NIH Quietly Drops Wuhan Lab From List Of Funding Candidates

(Photo by HECTOR RETAMAL/AFP via Getty Images)

Dylan Housman Deputy News Editor
Font Size:

The National Institutes of Health (NIH) has taken the Wuhan Institute of Virology (WIV) off its list of facilities that can conduct animal research with U.S. taxpayer money.

Despite various attempts to cut off funding sources of the WIV, as of late-April the facility was still eligible to receive NIH animal research funding, even after being barred from State Department or Pentagon money. Now, the NIH list does not include the WIV as an eligible institution, as first confirmed by the non-profit group White Coat Waste Project (WCW).

In addition to removing the lab from Wuhan, China, NIH also took all Russia-based facilities off the list. Just last year, the Daily Caller first reported that NIH officials were strategizing on ways to counteract lawmakers attempting to cut off funding to labs in foreign countries that could be deemed adversaries.

NIH cut off all funding to Russian labs last month after an executive order was issued by President Joe Biden in response to Russia’s invasion of Ukraine. (RELATED: Officials Investigating Reports That US Government Sent Millions In Duplicate Payments To Wuhan Lab)

The WIV received about $600,000 in NIH money via EcoHealth Alliance, a New York-based nonprofit that was funneling the money to Wuhan as a subgrantee. The Trump administration had suspended EcoHealth’s grant, but it was restored last month, under the condition that the organization not direct any money to research being conducted in China.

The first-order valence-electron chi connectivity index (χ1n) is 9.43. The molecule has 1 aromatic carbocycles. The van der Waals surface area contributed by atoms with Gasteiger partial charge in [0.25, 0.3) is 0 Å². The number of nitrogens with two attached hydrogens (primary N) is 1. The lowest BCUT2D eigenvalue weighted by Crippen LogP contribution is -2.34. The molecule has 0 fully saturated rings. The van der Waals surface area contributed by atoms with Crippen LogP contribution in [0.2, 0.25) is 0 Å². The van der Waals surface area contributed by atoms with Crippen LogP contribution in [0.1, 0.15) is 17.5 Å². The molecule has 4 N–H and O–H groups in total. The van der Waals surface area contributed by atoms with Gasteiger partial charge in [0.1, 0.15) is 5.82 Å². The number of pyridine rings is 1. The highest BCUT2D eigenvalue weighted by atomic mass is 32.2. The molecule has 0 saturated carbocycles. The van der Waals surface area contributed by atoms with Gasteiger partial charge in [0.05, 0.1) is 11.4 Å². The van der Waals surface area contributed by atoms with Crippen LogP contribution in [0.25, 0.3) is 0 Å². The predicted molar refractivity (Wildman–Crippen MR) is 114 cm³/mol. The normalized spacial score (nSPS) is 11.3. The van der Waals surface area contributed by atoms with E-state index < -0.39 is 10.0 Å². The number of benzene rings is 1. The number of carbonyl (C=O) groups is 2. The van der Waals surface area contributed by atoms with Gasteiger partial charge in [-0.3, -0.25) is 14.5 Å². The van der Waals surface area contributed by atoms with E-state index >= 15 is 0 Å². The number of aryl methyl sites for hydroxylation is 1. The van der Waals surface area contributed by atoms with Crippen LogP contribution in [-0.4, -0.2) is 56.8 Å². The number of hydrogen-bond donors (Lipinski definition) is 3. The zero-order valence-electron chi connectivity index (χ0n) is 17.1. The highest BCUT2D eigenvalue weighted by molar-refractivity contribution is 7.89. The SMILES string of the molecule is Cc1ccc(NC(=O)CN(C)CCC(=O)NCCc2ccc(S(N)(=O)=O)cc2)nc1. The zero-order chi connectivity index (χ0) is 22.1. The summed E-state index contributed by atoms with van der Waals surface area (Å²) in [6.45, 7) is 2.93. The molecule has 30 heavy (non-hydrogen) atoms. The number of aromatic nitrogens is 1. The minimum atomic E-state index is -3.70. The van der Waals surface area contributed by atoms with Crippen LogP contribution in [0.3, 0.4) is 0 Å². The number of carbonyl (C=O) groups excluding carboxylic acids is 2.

Proponents of the lab-leak theory of COVID-19 origin believe the virus was released from the WIV, likely accidentally, after it was used there for dangerous gain-of-function research. The NIH and Dr. Anthony Fauci repeatedly denied that the research they funded at the WIV was gain-of-function, an assertion scientists dispute.

An inspector general’s report released earlier this year found that the WIV and EcoHealth were not transparent enough about how their grant money was being used and did not meet certain reporting requirements. The report added gasoline to the fire of lawmaker and activist demands to defund both organizations.

There are 27 Chinese labs remaining on the approved facilities list.